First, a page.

(Source: Piermont Wealh Management)
To the followers of this blog (starting in April 2012) this title will not be a surprise. I am an old guy and I am seriously thinking about retirement, meaning that I am starting to think seriously on what I will do after retiring. All of this, provided of course, that my health allows me to remain productive. Whatever I will have the opportunity to do, I would like to continue posting about my take on reality on this blog. The difficulty is that much of my thinking and writing here has focused on my teaching and my students. The question that I am asking myself is what I will use to replace this anchor.
A quick look at the statistics of this blog since its inception gives the following numbers:
- 610 blogs since Earth Day 2012
- 1618 posted comments (and another 965 in my spam queue)
- 933,416 visitors with 5,808,384 visits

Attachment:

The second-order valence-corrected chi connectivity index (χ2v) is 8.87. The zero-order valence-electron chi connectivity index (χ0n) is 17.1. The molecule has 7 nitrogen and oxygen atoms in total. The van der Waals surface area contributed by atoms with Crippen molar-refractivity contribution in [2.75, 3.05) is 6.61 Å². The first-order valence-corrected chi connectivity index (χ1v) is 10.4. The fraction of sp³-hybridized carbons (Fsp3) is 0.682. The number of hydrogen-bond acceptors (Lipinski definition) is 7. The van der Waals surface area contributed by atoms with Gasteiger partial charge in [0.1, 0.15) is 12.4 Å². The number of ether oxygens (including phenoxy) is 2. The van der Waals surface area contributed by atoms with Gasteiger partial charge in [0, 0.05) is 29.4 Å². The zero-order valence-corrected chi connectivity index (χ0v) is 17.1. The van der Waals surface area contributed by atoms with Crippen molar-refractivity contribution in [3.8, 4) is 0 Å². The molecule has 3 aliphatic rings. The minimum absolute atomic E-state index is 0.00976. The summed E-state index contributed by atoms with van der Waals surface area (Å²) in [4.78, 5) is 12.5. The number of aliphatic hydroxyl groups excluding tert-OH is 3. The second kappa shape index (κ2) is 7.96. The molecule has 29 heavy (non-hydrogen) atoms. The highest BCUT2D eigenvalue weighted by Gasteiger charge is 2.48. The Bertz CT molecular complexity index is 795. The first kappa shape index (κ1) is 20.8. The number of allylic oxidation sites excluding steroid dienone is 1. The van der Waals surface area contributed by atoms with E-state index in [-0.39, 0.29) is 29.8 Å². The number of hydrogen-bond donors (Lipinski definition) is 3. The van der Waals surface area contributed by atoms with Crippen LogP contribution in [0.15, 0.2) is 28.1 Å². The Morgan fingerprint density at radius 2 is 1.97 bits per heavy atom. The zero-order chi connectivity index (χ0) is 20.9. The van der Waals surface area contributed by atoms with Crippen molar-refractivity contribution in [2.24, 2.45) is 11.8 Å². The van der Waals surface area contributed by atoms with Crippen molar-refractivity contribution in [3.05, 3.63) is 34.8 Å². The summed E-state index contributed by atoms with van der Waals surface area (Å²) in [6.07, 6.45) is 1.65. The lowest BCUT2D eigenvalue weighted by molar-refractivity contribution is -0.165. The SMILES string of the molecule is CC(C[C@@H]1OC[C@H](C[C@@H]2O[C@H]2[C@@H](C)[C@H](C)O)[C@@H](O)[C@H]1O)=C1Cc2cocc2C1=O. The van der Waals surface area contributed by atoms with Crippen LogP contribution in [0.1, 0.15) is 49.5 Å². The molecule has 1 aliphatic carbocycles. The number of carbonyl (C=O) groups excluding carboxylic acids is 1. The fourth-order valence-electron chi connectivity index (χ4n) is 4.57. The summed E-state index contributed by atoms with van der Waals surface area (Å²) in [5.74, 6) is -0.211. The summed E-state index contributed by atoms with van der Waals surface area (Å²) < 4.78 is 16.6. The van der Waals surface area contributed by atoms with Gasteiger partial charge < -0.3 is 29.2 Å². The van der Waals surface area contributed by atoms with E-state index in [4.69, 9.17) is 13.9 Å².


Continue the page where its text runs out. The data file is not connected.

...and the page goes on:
These are impressive numbers that I would hate to lose. In this and future blogs, I will start, with your help, to expand on a new topic. Right now, my thinking is focused on retrofitting. Below is the Wikipedia definition:
Retrofitting is the addition of new technology or features to older systems. Retrofits can happen for a number of reasons, for example with big capital expenditures like naval vessels, military equipment or manufacturing plants, businesses or governments may retrofit in order to reduce the need to replace a system entirely. Other retrofits may be due to changing codes or requirements, such as seismic retrofit which are designed strengthening older buildings in order to make them earthquake resistant.
Retrofitting is also an important part of climate change mitigation and climate change adaptation: because society invested in built infrastructure, housing and other systems before the magnitude of changes anticipated by climate change. Retrofits to increase building efficiency, for example, both help reduce the overall negative impacts of climate change by reducing building emissions and environmental impacts while also allowing the building to be more healthy during extreme weather events. Retrofitting also is part of a circular economy, reducing the amount of newly manufactured goods, thus reducing lifecycle emissions and environmental impacts.